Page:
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I have a Swift class that has a constant ivar (are they called instance constants now?). To set the value to this constant, I need to call an initializer of the desired object and pass itself. However, I am not allowed to as I need to initialize all values first, then call super.init() and after that I am allowed to access self. So what to do in this case?

class Broadcaster: NSObject, CBPeripheralManagerDelegate {

    let broadcastID: NSUUID
    let bluetoothManager: CBPeripheralManager

    init(broadcastID: NSUUID) {
        self.broadcastID = broadcastID

        let options: Dictionary<NSString, AnyObject> = [ CBPeripheralManagerOptionShowPowerAlertKey: true ]
        self.bluetoothManager = CBPeripheralManager(delegate: self, queue: nil, options: options) // error: 'self' used before super.init call

        super.init()
    }
}
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2 Answers 2

up vote 19 down vote accepted

You could use implicitly unwrapped optional here (for bluetoothManager) and assign the value to it after super.init():

class Broadcaster: NSObject, CBPeripheralManagerDelegate {

    let broadcastID: NSUUID
    let bluetoothManager: CBPeripheralManager!

    init(broadcastID: NSUUID) {
        self.broadcastID = broadcastID
        super.init()
        let options: Dictionary<NSString, AnyObject> = [ CBPeripheralManagerOptionShowPowerAlertKey: true ]
        self.bluetoothManager = CBPeripheralManager(delegate: self, queue: nil, options: options)
    }
}

Because bluetoothManager is an optional, by the time super.init() is called, all properties are initialized (bluetoothManager is implicitly initialized with nil). But because we know that bluetoothManager will definitely have the value after the class is initialized, we declare it as explicitly unwrapped to avoid checks when using it.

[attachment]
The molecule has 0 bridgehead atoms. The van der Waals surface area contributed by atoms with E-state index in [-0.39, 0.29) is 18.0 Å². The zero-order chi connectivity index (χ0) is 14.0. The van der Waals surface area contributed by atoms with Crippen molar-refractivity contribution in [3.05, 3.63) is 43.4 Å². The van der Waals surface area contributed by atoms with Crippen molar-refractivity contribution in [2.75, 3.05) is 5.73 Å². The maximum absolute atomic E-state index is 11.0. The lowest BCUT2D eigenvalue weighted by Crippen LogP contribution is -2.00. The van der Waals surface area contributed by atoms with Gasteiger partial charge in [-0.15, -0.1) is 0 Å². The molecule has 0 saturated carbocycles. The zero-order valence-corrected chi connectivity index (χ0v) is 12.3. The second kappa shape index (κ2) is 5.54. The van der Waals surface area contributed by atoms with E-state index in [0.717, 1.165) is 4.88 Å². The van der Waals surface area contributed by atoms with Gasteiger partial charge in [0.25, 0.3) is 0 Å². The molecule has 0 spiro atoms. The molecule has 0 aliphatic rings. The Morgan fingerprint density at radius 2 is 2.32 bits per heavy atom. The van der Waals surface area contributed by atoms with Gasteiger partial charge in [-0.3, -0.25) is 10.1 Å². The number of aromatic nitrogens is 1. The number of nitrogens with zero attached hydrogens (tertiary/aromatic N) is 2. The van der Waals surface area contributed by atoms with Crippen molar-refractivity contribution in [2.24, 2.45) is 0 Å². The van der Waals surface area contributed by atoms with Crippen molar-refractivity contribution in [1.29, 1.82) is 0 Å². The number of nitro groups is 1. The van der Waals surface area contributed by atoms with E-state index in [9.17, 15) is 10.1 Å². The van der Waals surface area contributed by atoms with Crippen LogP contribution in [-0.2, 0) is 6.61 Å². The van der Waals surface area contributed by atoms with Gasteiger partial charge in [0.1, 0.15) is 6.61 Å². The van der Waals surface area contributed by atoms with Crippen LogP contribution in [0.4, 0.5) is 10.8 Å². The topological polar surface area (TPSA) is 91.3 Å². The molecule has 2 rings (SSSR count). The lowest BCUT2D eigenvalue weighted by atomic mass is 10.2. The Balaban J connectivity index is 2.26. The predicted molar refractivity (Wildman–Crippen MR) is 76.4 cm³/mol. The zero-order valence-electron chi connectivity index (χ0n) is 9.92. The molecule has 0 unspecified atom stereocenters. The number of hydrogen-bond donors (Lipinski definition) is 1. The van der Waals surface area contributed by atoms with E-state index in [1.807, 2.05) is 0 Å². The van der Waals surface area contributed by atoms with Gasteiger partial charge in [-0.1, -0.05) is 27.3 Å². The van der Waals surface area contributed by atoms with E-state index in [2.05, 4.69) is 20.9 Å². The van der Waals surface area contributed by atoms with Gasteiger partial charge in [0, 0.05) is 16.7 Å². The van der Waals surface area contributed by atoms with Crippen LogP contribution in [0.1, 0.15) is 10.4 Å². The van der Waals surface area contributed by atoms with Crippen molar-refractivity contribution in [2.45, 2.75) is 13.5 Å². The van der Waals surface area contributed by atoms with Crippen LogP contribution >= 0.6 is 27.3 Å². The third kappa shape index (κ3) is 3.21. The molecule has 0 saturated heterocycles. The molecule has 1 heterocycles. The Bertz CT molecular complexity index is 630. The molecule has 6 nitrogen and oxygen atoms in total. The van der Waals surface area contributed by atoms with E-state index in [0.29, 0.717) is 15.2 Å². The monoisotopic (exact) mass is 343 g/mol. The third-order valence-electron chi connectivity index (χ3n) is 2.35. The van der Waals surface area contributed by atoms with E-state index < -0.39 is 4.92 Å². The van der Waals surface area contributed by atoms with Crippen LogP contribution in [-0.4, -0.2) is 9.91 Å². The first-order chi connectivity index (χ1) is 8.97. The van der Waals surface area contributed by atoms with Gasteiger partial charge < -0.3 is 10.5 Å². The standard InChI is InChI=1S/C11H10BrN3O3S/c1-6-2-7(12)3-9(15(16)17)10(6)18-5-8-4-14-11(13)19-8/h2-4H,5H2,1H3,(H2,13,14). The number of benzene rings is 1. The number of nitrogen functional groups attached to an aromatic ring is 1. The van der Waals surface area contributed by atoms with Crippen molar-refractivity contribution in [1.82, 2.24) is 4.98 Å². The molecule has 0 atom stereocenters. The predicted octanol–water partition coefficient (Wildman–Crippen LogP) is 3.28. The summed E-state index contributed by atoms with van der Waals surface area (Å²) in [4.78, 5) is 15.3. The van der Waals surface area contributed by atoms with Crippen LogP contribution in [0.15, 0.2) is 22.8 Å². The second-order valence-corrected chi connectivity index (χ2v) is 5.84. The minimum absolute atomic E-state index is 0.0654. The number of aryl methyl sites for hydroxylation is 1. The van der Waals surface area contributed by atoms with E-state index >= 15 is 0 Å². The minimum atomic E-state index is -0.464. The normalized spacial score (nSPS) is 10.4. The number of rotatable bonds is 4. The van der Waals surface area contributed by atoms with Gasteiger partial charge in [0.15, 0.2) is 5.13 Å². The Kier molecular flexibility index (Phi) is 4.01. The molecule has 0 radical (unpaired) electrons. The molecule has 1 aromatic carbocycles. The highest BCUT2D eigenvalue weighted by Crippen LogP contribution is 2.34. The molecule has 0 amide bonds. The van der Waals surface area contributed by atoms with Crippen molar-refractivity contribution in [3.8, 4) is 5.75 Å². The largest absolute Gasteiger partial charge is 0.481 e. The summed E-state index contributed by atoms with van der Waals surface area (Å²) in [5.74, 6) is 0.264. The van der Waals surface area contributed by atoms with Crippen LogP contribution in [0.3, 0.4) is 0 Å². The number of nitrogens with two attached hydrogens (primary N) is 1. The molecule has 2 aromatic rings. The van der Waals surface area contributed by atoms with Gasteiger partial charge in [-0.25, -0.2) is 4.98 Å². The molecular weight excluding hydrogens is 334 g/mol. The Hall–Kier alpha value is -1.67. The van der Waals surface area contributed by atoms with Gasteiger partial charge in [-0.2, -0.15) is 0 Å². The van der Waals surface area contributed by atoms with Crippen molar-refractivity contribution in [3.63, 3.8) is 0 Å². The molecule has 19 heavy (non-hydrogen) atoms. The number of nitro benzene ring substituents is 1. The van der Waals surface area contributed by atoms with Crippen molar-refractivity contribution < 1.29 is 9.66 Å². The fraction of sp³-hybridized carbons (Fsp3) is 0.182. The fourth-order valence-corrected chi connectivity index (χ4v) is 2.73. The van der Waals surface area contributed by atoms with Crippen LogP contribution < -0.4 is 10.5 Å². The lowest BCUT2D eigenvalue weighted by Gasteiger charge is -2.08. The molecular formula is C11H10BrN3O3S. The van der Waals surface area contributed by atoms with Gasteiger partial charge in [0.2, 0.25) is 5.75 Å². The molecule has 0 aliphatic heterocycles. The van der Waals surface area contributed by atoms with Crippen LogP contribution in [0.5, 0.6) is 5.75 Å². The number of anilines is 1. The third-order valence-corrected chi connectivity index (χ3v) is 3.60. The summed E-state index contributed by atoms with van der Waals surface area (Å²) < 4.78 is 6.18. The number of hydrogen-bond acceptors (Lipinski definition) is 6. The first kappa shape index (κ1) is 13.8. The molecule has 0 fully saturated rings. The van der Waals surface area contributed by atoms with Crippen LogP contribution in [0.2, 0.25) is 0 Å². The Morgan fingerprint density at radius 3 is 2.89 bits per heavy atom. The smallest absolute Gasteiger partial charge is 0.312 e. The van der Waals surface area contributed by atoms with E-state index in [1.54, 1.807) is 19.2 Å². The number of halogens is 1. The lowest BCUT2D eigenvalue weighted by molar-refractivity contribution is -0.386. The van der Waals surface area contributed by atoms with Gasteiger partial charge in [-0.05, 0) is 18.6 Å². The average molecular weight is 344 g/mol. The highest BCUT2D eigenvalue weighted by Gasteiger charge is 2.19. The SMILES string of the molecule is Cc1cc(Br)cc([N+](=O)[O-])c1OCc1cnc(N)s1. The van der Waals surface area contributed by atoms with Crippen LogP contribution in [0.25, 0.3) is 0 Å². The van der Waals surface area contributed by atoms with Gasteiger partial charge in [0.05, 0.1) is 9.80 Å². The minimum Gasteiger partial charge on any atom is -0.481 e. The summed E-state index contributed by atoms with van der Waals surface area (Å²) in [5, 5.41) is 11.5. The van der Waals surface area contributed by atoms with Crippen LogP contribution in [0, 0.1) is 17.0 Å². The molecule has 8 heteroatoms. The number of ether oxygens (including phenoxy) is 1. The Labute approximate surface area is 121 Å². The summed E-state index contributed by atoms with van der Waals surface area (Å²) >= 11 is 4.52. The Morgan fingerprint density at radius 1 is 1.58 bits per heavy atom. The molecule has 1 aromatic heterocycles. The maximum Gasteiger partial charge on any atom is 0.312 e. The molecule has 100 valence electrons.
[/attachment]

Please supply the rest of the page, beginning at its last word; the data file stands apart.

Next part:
UPDATE

A property can be declared as constant and still be changed in the initializer. One just has to make sure it has a definite value by the time initialization finishes. This is documented in chapter “Modifying Constant Properties During Initialization” of Swift book.

The situation when a property needs to be initialized with a call where self must be passed from not yet fully initialized object is described in chapter “Unowned References and Implicitly Unwrapped Optional Properties.”

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But then it needs to be a var, instead of a let, doesn't it? –  madboy Jun 16 at 12:28
    
No, because this all is happening in the initializer, it can still be let. But after the class initialization it won’t be possible to change it. –  eofster Jun 16 at 14:02
1  
See sections called “Modifying Constant Properties During Initialization” and “Unowned References and Implicitly Unwrapped Optional Properties” in Swift book. –  eofster Jun 16 at 14:10
    
thanks! In this case, this is exactly what I want! –  madboy Jun 17 at 9:45

How about setting up your bluetoothManager as a @lazy property and accessing it later on e.g. to startAdvertising?

@lazy var bluetoothManager: CBPeripheralManager = CBPeripheralManager(delegate: self, queue: nil)

init() { ... }

func start() {

    self.bluetoothManager.startAdvertising([ "foo" : "bar" ])

}
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That's something I already tried. And it works. But that gives away the benefit of having a let. :/ –  madboy Jun 16 at 12:27

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